Is your home security system being hacked?

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The Internet of Things (IoT) trend shows no signs of slowing down. In Australia, the market stood at $7.9 billion in 2018 and is projected to reach $25 billion by 2024, a dramatic increase that accounts  for the rising demand of smart devices, growing government initiatives, and increasing analytics requirements. We’re integrating IoT devices into our workplaces – seeking competitive advantage through technology – but we’re also letting them into our homes. According to Telsyte, more than five million Australian households have at least one smart home item installed right now.

According to Stanford University, surveillance devices consistently have the weakest security protocols, along with routers and printers. Put simply, this means the very technology implemented to protect homes and businesses is the same technology that can be used to exploit them.

So, what considerations are there for implementing a security system?

The safest solution is to keep home security systems off the network

When it comes to home security systems, they’re not as secure as we assume. What’s surprising though, is that even devices not connected to the internet – such as classic, non-digitised, 1993 kind of security systems – are high risk, albeit currently a safer option.

According to security researchers, even the best-selling traditional alarm systems could be easily undermined to either suppress the alarms or to generate several false alarms which would make them unreliable. This is because hackers can trigger false alarms from a distance of up to 300 metres. What’s worse, deactivation is possible from a similar distance. This is due to the fact that most radio alarm systems are based on high-frequency signals sent between sensors which can easily be disrupted and manipulated.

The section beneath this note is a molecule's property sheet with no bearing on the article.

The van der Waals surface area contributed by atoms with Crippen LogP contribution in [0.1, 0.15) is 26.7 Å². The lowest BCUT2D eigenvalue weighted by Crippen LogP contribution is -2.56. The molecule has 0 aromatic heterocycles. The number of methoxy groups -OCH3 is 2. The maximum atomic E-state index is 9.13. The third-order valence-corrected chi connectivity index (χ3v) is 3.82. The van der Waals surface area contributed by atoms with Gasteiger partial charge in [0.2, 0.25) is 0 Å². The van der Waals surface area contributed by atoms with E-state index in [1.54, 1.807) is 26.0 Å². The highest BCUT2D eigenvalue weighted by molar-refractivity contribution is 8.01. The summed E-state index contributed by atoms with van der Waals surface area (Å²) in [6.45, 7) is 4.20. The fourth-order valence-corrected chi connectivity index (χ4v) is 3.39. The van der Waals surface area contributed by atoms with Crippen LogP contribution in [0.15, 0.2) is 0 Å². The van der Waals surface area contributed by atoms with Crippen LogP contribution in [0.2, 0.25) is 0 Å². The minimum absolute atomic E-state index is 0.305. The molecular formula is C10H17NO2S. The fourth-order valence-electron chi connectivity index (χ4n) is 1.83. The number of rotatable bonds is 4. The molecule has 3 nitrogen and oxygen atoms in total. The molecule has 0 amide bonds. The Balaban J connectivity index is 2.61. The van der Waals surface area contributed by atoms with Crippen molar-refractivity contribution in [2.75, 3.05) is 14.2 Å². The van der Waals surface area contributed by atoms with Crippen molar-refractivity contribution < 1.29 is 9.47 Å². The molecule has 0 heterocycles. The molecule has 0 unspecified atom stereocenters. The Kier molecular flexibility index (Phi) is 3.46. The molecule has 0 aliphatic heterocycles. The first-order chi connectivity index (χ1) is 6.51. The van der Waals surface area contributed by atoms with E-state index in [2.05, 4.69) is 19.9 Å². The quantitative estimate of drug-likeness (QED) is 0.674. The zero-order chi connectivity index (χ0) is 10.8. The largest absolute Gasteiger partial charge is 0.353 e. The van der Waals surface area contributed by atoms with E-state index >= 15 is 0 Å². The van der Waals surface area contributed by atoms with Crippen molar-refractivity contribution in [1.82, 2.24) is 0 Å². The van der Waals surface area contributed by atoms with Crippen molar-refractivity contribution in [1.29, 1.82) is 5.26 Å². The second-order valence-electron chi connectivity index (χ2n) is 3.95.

Many systems cannot encrypt or authenticate the signals sent by the sensors to the control panels, which makes it easy for anyone to intercept data, decrypt the commands, and return them to the control panels arbitrarily.

Connectivity means vulnerability

Whilst alarms not connected to the network are not completely safe – it gets worse when you add high levels of connectivity to the mix. Consumers and businesses that opt for a network-connected security system risk being less secure than before.

That’s because IoT alarm systems contain more security errors than you would expect. On the surface they offer all the bells and whistles of traditional systems such as motion detectors and video cameras, and they can connect straight to a mobile device. But what they don’t offer is the assurance that the only person watching these videos is the homeowner themselves. 

The internet is filled with feeds of home and commercial camera feeds that have been accessed by attackers. But it gets worse – once connected to a system, a hacker can easily connect to the network. This gives them access to any device associated with that network; broadband, smart phone, smart heating system or computers. All the data connected to the network is in the hands of the hacker too – and data is one of our most valuable assets. 

Where do we go from here?

In Australia, where someone gets burgled every three minutes, security cameras play an important role in helping homeowners and businesses to monitor their safety, and aid criminal investigations. However, security systems of all shapes and sizes can pose security threats themselves. Connected home security systems in particular are not as secure as they should be – and hackers know this. For individuals and businesses it’s all about understanding the risks and installing systems that can meet safety demands, whilst not comprising overall security.

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